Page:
When I was growing up, every day my mom performed what she made look like a normal task, but which I now understand to be a feat of epic proportions: She had dinner on the table for our family, unassisted by takeout, delivery, frozen entrees or my father.
I often asked for tacos, made with packages of Old El Paso seasoning, for parties with friends. One year, I opted for peach cobbler instead of birthday cake. For at least one birthday, I picked a chicken dish I had found in a cookbook, probably dating from the 1960s, that had canned pineapple and soy sauce in it. It seemed wildly sophisticated to me.
Dad, though, never varied the menu he wanted for his birthday or for Father’s Day. No one bothered to ask him; by then, my mom knew the answer would always be the same, the menu the man enjoyed more than any other: steak, asparagus with hollandaise sauce, twice-baked potatoes and, for dessert, almond torte.
The steak — never a high-end cut — was cooked under the broiler in our old stove, and the asparagus was boiled. Mom whisked together the lemony hollandaise by hand. The torte was a complicated affair, involving a meringue and a custard filling, and the whole thing was showered with toasted, slivered almonds. (It turns out “torte” was a misnomer when I later identified it in Mom’s old green “The Joy of Cooking” as “Cream Meringue Tart Cockaigne.”)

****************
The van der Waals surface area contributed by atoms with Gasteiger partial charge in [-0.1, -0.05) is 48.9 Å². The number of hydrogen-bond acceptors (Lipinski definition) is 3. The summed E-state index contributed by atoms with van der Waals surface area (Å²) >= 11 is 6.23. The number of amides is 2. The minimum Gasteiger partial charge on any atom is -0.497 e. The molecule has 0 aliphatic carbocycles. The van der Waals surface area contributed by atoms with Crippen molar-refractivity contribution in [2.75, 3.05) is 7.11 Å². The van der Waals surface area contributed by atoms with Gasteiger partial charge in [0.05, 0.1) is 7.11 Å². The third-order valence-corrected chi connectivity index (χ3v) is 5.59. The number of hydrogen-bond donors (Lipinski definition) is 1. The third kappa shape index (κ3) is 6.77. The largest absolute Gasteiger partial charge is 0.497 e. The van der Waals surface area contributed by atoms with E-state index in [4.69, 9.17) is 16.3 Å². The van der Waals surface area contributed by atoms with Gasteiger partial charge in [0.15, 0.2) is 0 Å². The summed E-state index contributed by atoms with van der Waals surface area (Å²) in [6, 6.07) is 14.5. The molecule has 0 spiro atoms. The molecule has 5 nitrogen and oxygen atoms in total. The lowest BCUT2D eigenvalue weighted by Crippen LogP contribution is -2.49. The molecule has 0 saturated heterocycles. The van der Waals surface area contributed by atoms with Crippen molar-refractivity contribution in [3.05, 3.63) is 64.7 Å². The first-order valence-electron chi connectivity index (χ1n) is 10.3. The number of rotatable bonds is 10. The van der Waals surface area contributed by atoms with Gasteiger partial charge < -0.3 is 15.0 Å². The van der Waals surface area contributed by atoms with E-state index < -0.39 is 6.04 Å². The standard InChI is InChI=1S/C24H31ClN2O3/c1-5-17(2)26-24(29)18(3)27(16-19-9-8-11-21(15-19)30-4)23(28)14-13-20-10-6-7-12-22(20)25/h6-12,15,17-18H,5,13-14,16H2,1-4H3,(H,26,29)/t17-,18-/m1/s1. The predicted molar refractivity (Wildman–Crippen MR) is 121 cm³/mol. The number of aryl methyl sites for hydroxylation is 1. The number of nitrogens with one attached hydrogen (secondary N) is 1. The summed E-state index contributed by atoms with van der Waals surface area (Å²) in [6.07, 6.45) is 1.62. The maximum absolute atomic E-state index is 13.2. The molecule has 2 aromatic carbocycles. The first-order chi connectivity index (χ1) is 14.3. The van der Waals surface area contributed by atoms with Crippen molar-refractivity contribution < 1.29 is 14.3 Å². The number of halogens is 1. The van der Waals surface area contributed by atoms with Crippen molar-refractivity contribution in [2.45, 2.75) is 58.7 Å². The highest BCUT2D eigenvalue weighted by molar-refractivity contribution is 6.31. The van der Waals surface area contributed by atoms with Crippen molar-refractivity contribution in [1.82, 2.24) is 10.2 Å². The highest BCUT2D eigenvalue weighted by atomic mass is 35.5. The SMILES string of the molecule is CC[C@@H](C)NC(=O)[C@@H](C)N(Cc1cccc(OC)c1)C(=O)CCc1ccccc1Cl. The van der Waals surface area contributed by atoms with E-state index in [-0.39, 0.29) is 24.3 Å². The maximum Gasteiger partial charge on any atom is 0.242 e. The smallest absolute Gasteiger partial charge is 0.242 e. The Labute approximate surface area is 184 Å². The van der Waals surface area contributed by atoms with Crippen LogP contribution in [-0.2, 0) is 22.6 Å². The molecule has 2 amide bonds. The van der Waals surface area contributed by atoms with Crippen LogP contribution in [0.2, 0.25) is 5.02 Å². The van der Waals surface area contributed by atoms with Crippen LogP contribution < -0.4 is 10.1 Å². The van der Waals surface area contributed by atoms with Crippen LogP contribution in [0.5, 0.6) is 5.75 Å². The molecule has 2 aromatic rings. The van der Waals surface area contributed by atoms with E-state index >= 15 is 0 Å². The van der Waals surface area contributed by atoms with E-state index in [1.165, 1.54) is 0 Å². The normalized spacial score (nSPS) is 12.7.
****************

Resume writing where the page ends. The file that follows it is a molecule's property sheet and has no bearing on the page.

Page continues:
The potatoes, too, were fancier than the simple spuds that usually showed up on our dinner table. Mom baked them as usual, but then scooped out the innards, mashed them and added butter and cheese before putting them back in their jackets for a final spin in the oven.
To Nick Heil, this was heaven on a plate. I’m not sure why that particular combination spoke to his soul, but it sure did. Maybe it reminded him of swanky steakhouses where he had dined in his younger days when he lived in Washington as a congressional aide. There was nothing you could call a steakhouse anywhere near us in our remote Virginia hometown, even if we could have afforded it. The meal also happened to be pretty delicious. Whatever his reasons, he must have eaten this very menu twice a year for at least 40 years.
Dad was a man of habits. Every night, when he came home from work as a small-town attorney, he would take off his shoes and tie and stretch out on our massive, sagging brown sofa. “The MacNeil/Lehrer NewsHour” blared while Dad dozed. Sometimes he would command me or my sister to adjust the rabbit ears to get better reception. When the news ended, it was dinnertime.